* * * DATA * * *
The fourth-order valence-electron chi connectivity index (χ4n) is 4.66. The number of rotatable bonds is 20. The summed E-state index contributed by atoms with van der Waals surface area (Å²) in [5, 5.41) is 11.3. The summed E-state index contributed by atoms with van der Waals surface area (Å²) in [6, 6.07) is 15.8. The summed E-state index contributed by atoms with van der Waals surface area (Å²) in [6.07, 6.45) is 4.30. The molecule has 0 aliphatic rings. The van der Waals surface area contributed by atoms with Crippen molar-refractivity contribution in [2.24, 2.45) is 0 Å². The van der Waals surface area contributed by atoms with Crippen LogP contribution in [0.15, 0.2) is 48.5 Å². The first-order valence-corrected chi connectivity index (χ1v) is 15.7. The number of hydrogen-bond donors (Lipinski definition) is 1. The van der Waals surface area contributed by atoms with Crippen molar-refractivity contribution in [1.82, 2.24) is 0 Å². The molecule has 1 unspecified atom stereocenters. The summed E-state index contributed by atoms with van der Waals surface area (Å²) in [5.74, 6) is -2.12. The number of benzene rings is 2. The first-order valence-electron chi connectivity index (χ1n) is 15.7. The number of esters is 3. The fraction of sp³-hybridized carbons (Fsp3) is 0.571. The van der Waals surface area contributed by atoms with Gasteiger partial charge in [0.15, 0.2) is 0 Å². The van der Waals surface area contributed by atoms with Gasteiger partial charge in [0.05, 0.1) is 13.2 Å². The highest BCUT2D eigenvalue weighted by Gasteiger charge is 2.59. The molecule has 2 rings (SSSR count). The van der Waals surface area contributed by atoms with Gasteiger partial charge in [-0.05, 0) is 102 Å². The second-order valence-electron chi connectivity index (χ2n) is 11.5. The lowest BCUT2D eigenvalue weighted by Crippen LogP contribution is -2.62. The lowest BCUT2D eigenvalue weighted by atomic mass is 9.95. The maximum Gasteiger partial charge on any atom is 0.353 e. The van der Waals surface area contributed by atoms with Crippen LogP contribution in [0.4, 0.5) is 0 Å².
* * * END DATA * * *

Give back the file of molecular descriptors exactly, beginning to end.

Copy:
The fourth-order valence-electron chi connectivity index (χ4n) is 4.66. The number of rotatable bonds is 20. The summed E-state index contributed by atoms with van der Waals surface area (Å²) in [5, 5.41) is 11.3. The summed E-state index contributed by atoms with van der Waals surface area (Å²) in [6, 6.07) is 15.8. The summed E-state index contributed by atoms with van der Waals surface area (Å²) in [6.07, 6.45) is 4.30. The molecule has 0 aliphatic rings. The van der Waals surface area contributed by atoms with Crippen molar-refractivity contribution in [2.24, 2.45) is 0 Å². The van der Waals surface area contributed by atoms with Crippen LogP contribution in [0.15, 0.2) is 48.5 Å². The first-order valence-corrected chi connectivity index (χ1v) is 15.7. The number of hydrogen-bond donors (Lipinski definition) is 1. The van der Waals surface area contributed by atoms with Crippen molar-refractivity contribution in [1.82, 2.24) is 0 Å². The molecule has 1 unspecified atom stereocenters. The summed E-state index contributed by atoms with van der Waals surface area (Å²) in [5.74, 6) is -2.12. The number of benzene rings is 2. The first-order valence-electron chi connectivity index (χ1n) is 15.7. The number of esters is 3. The fraction of sp³-hybridized carbons (Fsp3) is 0.571. The van der Waals surface area contributed by atoms with Gasteiger partial charge in [0.15, 0.2) is 0 Å². The van der Waals surface area contributed by atoms with Gasteiger partial charge in [0.05, 0.1) is 13.2 Å². The highest BCUT2D eigenvalue weighted by Gasteiger charge is 2.59. The molecule has 2 rings (SSSR count). The van der Waals surface area contributed by atoms with Gasteiger partial charge in [-0.05, 0) is 102 Å². The second-order valence-electron chi connectivity index (χ2n) is 11.5. The lowest BCUT2D eigenvalue weighted by Crippen LogP contribution is -2.62. The lowest BCUT2D eigenvalue weighted by atomic mass is 9.95. The maximum Gasteiger partial charge on any atom is 0.353 e. The van der Waals surface area contributed by atoms with Crippen LogP contribution in [0.4, 0.5) is 0 Å².